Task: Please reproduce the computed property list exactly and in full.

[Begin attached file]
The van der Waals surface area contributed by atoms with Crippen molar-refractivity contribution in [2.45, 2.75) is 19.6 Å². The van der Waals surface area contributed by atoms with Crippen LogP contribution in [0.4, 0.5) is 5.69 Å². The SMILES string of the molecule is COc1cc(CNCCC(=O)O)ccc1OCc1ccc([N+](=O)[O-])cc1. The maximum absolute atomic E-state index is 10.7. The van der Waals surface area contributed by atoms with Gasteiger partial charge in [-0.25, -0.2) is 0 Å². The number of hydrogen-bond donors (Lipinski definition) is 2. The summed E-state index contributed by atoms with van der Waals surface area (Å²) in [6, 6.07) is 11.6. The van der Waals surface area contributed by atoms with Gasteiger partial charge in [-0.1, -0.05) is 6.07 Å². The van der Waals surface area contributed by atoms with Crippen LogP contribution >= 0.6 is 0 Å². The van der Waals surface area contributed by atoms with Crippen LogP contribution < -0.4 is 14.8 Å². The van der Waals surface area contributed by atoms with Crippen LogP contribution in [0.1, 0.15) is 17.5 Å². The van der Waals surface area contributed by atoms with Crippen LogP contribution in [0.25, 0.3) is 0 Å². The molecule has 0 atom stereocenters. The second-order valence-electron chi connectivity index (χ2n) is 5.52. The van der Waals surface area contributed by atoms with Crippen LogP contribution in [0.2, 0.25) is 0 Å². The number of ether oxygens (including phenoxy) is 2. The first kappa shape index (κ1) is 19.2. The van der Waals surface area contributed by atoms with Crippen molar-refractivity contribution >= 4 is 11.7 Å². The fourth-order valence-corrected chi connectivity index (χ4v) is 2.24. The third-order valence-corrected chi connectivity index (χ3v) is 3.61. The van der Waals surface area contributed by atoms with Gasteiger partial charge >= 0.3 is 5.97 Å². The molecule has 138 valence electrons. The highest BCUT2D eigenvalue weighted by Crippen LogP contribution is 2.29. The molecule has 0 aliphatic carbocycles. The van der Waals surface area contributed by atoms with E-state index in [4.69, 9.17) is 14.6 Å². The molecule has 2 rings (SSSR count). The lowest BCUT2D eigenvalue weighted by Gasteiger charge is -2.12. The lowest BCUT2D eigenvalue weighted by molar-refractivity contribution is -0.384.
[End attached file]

The van der Waals surface area contributed by atoms with Crippen molar-refractivity contribution in [2.45, 2.75) is 19.6 Å². The van der Waals surface area contributed by atoms with Crippen LogP contribution in [0.4, 0.5) is 5.69 Å². The SMILES string of the molecule is COc1cc(CNCCC(=O)O)ccc1OCc1ccc([N+](=O)[O-])cc1. The maximum absolute atomic E-state index is 10.7. The van der Waals surface area contributed by atoms with Gasteiger partial charge in [-0.25, -0.2) is 0 Å². The number of hydrogen-bond donors (Lipinski definition) is 2. The summed E-state index contributed by atoms with van der Waals surface area (Å²) in [6, 6.07) is 11.6. The van der Waals surface area contributed by atoms with Gasteiger partial charge in [-0.1, -0.05) is 6.07 Å². The van der Waals surface area contributed by atoms with Crippen LogP contribution >= 0.6 is 0 Å². The van der Waals surface area contributed by atoms with Crippen LogP contribution < -0.4 is 14.8 Å². The van der Waals surface area contributed by atoms with Crippen LogP contribution in [0.1, 0.15) is 17.5 Å². The van der Waals surface area contributed by atoms with Crippen LogP contribution in [0.25, 0.3) is 0 Å². The molecule has 0 atom stereocenters. The second-order valence-electron chi connectivity index (χ2n) is 5.52. The van der Waals surface area contributed by atoms with Crippen LogP contribution in [0.2, 0.25) is 0 Å². The number of ether oxygens (including phenoxy) is 2. The first kappa shape index (κ1) is 19.2. The van der Waals surface area contributed by atoms with Crippen molar-refractivity contribution >= 4 is 11.7 Å². The fourth-order valence-corrected chi connectivity index (χ4v) is 2.24. The third-order valence-corrected chi connectivity index (χ3v) is 3.61. The van der Waals surface area contributed by atoms with Gasteiger partial charge >= 0.3 is 5.97 Å². The molecule has 138 valence electrons. The highest BCUT2D eigenvalue weighted by Crippen LogP contribution is 2.29. The molecule has 0 aliphatic carbocycles. The van der Waals surface area contributed by atoms with E-state index in [4.69, 9.17) is 14.6 Å². The molecule has 2 rings (SSSR count). The lowest BCUT2D eigenvalue weighted by Gasteiger charge is -2.12. The lowest BCUT2D eigenvalue weighted by molar-refractivity contribution is -0.384.